Scene Breakdown: The Bastard of the Barrel Escapes from the Shadows: An Ode to Agency in Shadow and Bone

Of all the confrontations that fans of Shadow and Bone had been waiting for, this was one of them, and though a shorter scene than a lot of others, what’s most surprising is how intricately it set apart two men in power. (However different said power might be.)

(Before anyone jumps at my throat, I like The Darkling as a villain. And I don’t normally like villains. Ben Barnes is riveting as the smug, manipulative Shadow Summoner (who has chemistry with everyone and everything), but in these scenes especially, the villainy is coming through. Which as is, it’s great.)

However, the essential takeaway from this scene has been the detail focusing on a conversation about agency that does a lot to bring to light who Kaz Brekker is. It’s one man asking another where a woman is, and another responding with the fact that perhaps she fled on her own because she didn’t want to be held captive anymore. Kaz Brekker isn’t exactly righteous, and when need be, he could be cruel too, but Kaz isn’t out for his own personal gain when it comes to damaging someone good.

And where Inej Ghafa is concerned, the woman he needs most, he understands the importance of her agency more than anything else.

But agency isn’t something that the Darkling understands and it’s so fascinating that in this scene of all scenes, Kaz brings that up without even knowing just how much the Darkling is yet to do. It sets up so much of the emotional beats in episode seven and eight where it’s clear that Aleksander’s vision has blurred between his own thirst for power and vengeance. He appears to need Alina, which Kaz could understand, but it’s a need that doesn’t take into account agency.

It’s a crucial conversation, amidst an anticipated battle that you really have to question its presence for. At this point, though he hasn’t voiced it out loud, Kaz has already dropped the decision to capture Alina. As a character who runs everything through multiple times in his head, he understands the weight of what he’s initially set out to do, how it impacts Inej, and though it’s established further later, at this point, a woman being held captive isn’t worth any of the kruge that can be offered.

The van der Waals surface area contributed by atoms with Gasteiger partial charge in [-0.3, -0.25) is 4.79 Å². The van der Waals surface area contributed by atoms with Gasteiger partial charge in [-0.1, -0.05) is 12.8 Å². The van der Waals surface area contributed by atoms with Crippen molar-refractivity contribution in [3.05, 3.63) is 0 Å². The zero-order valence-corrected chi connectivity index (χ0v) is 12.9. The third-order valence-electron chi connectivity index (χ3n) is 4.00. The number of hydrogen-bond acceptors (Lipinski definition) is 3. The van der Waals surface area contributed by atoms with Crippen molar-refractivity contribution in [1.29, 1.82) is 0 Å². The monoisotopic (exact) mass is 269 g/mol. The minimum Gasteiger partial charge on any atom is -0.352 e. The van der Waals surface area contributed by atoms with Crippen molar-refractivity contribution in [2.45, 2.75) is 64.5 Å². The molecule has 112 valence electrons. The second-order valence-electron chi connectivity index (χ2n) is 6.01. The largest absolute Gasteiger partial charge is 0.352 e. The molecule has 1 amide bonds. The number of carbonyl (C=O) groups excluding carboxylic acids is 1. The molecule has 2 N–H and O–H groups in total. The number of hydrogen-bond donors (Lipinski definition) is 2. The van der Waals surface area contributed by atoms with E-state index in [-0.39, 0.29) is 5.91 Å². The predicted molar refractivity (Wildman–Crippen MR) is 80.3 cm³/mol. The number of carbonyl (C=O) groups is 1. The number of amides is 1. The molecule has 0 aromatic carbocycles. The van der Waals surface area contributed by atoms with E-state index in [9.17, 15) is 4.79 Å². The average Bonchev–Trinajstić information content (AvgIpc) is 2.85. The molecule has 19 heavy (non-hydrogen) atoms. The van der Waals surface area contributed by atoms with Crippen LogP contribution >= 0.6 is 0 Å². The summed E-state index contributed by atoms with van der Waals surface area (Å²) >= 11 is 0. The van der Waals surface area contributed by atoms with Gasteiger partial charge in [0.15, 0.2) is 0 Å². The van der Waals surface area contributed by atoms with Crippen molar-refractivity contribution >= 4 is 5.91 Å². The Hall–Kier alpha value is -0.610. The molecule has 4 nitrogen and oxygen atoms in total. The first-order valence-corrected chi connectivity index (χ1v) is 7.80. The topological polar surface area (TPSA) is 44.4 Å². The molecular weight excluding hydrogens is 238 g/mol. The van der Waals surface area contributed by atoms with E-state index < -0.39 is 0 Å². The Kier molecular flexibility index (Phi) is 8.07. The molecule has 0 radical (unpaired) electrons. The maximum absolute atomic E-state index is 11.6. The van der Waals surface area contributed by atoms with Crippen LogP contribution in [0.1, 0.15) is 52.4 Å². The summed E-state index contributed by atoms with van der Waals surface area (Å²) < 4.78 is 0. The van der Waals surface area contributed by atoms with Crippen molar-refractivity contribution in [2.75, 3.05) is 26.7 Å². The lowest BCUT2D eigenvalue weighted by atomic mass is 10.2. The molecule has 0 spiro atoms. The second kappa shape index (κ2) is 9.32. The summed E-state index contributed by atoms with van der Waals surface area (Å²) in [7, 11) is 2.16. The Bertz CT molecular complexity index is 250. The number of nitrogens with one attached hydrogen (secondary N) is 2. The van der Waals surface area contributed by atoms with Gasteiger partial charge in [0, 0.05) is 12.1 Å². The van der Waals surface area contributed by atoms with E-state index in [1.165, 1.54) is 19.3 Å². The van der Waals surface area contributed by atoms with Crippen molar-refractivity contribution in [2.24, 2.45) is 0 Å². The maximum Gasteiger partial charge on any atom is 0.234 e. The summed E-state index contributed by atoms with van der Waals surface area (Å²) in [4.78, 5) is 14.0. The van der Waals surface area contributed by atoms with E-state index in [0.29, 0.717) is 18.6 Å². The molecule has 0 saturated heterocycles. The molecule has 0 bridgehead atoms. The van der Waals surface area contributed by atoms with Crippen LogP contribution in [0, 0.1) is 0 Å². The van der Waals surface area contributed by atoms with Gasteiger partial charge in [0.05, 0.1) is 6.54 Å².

It becomes a moment of power vs. street credibility because how exactly does a kid from Ketterdam escape from a man with as much strength as Darkling could harness through the shadows? He uses a bomb, trickery, and in doing so proves to the audience that Kaz Brekker is always two steps ahead of everyone else. He might always have the answer to everything, but he is so often prepared because that’s what happens when you’re forced to survive the way he has.

A mortal and an eternal clash over another person’s agency, but the mortal escapes after establishing the importance of people being allowed to leave. It’s also a moment that hits as evocatively as it does because the larger message that is being addressed is at the very core of what makes Kaz so different than most criminals. He can be a monster when need be, but his heart is in the right place because when people aren’t deserving of his rage, they aren’t going to see that side of him. He understands what it means for a woman to be stuck in a place that’s toxic for her. Thus, knowing the stories, knowing Alina willingly came into their carriage, he understands the colossal need for escape in the same way that Inej was given the freedom when she joined his crew.

And thus, more than a moment of street smarts, it’s a moment that blatantly showcases just how different both men are, which brings forth such fascinating dualities if and when they clash again, which I personally hope it’s soon because it made for an excellent scene.

Leave a Reply

Powered by WordPress.com.

Up ↑

%d bloggers like this: